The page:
I love digging deeper into things. I love figuring out how and why things work. Some people are just as happy to say “it works and that’s all you need to know.” For me, digging in is how new ideas come about. If I can figure out the reason behind something and begin to think along the same parallel lines as the person or persons who created that something, I am often blessed with a new thought. This comes under the heading of that age old saying “you can’t think of everything.” And so it is with most ideas written or manufactured.
My digging in is what has me stuck on the first sentence of a letter written thousands of years ago. The letter was addressed to the church in Rome and was written by a man named Paul. Paul was many things that have come to be historically significant. Most of all, Paul was a purposeful writer. If he were alive today some marketer might call it “Purpose Driven Writing.”
Whether you believe in Jesus Christ as Savior of the world or not, you must have some admiration and respect for the significance and depth of Paul’s writings. The first sentence of the letter to the Romans is 132 words in length as translated in the English Standard Version of the Bible. In that sentence is a dynamic summary of God’s master plan concerning you, me, Jesus, and the whole world.
In my previous entries on this sentence I encouraged you to find a new perspective through a gift God has given you. Many times that gift is something you just do and may not even recognize it as a gift from God and therefore you may not be using it for His purpose. I camped on how God calls you and me to a life of Kingdom work and what that might look like. I explored the idea of the unique qualities God provides in you and me and how you might use those qualities for work in His kingdom. In this entry, I have been moved to discuss promises.
In case you don’t have a Bible close, here is the first sentence of the letter written by Paul.
“Paul, a servant of Christ Jesus, called to be an apostle, set apart for the gospel of God, which he promised beforehand through his prophets in the holy Scriptures, concerning his Son, who was descended from David according to the flesh and was declared to be the Son of God in power according to the Spirit of holiness by his resurrection from the dead, Jesus Christ our Lord, through whom we have received grace and apostleship to bring about the obedience of faith for the sake of his name among all the nations, including you who are called to belong to Jesus Christ, to all those in Rome who are loved by God and called to be saints: Grace to you and peace from God our Father and the Lord Jesus Christ.”(Romans 1:1-7)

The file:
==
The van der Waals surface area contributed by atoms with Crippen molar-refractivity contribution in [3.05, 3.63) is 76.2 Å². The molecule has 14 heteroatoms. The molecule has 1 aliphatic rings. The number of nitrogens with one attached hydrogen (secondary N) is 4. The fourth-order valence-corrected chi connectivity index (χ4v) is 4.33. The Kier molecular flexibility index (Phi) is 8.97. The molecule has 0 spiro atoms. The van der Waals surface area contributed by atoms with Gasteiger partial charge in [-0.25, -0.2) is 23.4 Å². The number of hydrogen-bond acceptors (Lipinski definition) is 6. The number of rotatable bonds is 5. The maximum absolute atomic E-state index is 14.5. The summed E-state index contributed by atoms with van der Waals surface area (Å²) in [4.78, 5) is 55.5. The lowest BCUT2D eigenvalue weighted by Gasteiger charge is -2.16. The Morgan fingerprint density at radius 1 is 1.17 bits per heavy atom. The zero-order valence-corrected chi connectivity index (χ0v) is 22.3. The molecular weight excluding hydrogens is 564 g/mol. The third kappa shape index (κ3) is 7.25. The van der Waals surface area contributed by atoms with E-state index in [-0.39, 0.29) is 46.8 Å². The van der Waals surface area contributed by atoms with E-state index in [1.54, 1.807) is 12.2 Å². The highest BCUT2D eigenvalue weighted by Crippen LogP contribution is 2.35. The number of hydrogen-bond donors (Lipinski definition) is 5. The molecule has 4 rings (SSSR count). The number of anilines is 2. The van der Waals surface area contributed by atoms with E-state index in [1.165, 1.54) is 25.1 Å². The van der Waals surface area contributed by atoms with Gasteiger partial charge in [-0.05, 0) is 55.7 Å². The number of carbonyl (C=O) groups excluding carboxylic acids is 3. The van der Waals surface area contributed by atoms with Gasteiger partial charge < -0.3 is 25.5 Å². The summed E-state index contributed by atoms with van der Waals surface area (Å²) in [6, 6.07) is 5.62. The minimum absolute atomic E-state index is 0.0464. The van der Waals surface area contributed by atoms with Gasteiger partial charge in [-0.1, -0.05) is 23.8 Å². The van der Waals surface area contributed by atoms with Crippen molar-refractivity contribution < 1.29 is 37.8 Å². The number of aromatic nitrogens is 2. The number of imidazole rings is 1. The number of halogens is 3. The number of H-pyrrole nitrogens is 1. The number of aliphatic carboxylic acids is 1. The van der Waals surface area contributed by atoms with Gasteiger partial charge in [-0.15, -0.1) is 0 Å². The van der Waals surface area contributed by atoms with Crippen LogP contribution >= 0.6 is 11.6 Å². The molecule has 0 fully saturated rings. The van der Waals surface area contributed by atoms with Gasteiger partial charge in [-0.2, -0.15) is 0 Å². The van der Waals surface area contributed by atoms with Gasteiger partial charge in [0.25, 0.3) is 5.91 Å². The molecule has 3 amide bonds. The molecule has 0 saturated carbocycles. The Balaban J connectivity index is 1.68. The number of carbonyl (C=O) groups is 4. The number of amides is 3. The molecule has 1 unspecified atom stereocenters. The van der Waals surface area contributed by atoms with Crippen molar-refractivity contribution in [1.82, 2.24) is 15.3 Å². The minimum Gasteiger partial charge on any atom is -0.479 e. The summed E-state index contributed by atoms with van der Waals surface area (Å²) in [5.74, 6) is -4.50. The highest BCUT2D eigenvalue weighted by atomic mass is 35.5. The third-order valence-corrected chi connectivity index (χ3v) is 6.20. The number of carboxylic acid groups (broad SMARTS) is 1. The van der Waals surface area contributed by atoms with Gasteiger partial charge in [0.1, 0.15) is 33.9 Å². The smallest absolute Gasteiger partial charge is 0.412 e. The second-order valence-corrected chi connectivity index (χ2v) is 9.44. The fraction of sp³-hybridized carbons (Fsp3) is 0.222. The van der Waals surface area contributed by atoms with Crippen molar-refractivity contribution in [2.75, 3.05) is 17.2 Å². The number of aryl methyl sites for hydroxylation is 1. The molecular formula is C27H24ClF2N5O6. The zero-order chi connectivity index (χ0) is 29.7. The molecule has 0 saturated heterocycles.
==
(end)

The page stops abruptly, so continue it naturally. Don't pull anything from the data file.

That’s the entire sentence! People who put numbers on things so that we can easily reference something of meaning in the Bible have found seven different general meanings in this opening salvo. Those meanings are called verses and thus, his one sentence is referenced in seven different ways. Those seven wide meanings only multiply once time is spent contemplating the depth of this writing.
I submit to you that we have watered down the word promise. Thousands of songs are written about break ups which are broken promises. Politicians have made a career out of not doing what they promised. So much so we have a new adjective to proceed the word as we call those “empty promises.” Recently a farmer friend of mine was promised, through a government contract, a food-for-the-needy distribution program only to have it cancelled after five weeks. The reason given was “government convenience”. That means the government is above the idea of a promise. People in business make promises all the time and don’t deliver. The response oftentimes is “oh, sorry bout that” as they extend their hand for payment. How about when friends or children borrow money and promise to pay it back, but don’t. Unless there is forgiveness of debt it is another promise broken. How about those wedding vows? Many promises in the traditional vows: to love, cherish, through thick and thin, good times and bad times, through health and sickness… If you’re married, are you keeping all the promises or just the one about death do us part (50% break the last one). The word promise has become like the word “and”. It is used without thought to bind two entities together–nothing deeper.
It is a thing and not just an idea I came up with so that I could write something for you to read. We now have a group called “promise keepers.” In fact, it is an international group of men doing a simple thing…making promises and keeping them. Wait, shouldn’t that be a given?
So Paul is delivering a fact that amplifies the enormity of the definition of your word. Your word. The things you say. They have meaning. The Bible says your words have tremendous power. The power of life and death (Prov. 18:21). While physical death from words are possible, it is the emotional toll of ill thought out or intentionally hurtful words that executes the spirit in others and yes, sometimes in ourselves (Prov. 11:9). The same power that kills the spirit is the word not kept. The promise broken.